I love the mountains. I’ve been exploring trails and peaks in the Pacific Northwest since I was a kid.
Last week I went hiking in the North Cascades with a friend. There had been an unseasonably early snow and the temperatures were still hovering around freezing. But the sky was clear and the scenery gorgeous.
As my friend and I descended the trail, we ran into a couple needing help. The woman had slipped on the trail, broke her leg, and was unable to walk out. What followed was a series of decisions that eventually led to a rescue and a happy ending.
But trying to make the best decisions with limited information as daylight faded and the temperatures dropped was extremely stressful!
Do we activate the personal locator beacon and wait for help, or send runners who can explain the situation in detail?
Do we try to carry her down the rocky, icy trail or wait for search and rescue at our current location, even if it means possibly waiting overnight in a snowy basin at 5,400’ with a minimum of gear and clothes?
These were tough decisions, let me tell you.
I would have given anything to be able to phone a search and rescue friend who knew the answers and who would have told me what to do.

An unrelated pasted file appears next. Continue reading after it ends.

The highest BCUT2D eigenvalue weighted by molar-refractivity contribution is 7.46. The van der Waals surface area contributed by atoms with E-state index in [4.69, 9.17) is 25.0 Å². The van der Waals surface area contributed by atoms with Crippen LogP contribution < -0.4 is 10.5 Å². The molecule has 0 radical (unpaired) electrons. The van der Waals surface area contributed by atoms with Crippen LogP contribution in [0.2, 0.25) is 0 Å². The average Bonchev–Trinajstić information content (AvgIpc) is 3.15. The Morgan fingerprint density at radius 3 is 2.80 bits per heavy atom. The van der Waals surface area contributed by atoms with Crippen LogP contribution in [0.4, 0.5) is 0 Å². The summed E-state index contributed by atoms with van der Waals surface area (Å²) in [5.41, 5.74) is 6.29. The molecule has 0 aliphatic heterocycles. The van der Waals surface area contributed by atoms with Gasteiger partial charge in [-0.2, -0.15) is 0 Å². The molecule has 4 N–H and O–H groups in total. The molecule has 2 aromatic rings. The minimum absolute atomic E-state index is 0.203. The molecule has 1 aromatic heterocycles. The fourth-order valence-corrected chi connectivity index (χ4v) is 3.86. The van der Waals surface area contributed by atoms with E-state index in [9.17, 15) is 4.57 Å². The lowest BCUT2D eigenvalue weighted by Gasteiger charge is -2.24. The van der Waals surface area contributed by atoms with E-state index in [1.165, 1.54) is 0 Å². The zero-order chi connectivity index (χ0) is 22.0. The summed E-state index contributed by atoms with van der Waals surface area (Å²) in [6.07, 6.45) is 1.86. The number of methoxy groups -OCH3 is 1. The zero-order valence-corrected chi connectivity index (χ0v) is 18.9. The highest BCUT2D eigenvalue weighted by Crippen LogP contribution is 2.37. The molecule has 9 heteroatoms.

Fortunately, my friend and I are trained in mountaineering first aid and I have assisted with other evacuations. Drawing on our knowledge and past experience we made decisions that proved right in the end.
Thankfully, running a business seldom involves such serious situations! However, making the wrong decisions can be costly.
Consider the business cost when a poorly handled customer service complaint becomes a highly negative social media review.
Or, consider the loss of time and money while staff stand around trying to figure out what to do because the person who usually does that task is out on vacation or has recently left the company.
And, consider the stress that staff experience when they try to come up with the right answer on their own, fearing the consequences if they get it wrong.
When expectations are clear and the processes are spelled out, there is less stress, less cost in time and effort spent making a decision, and less chance of making the wrong decision.
This is why documenting how you want your business to run day-to-day is a good idea. With clear directions and the right answers readily available, you and your staff will do the work correctly and with confidence.
Join me October 17th at 6pm in Arlington, WA, where I will talk more about the benefits of documenting your business and how to get started.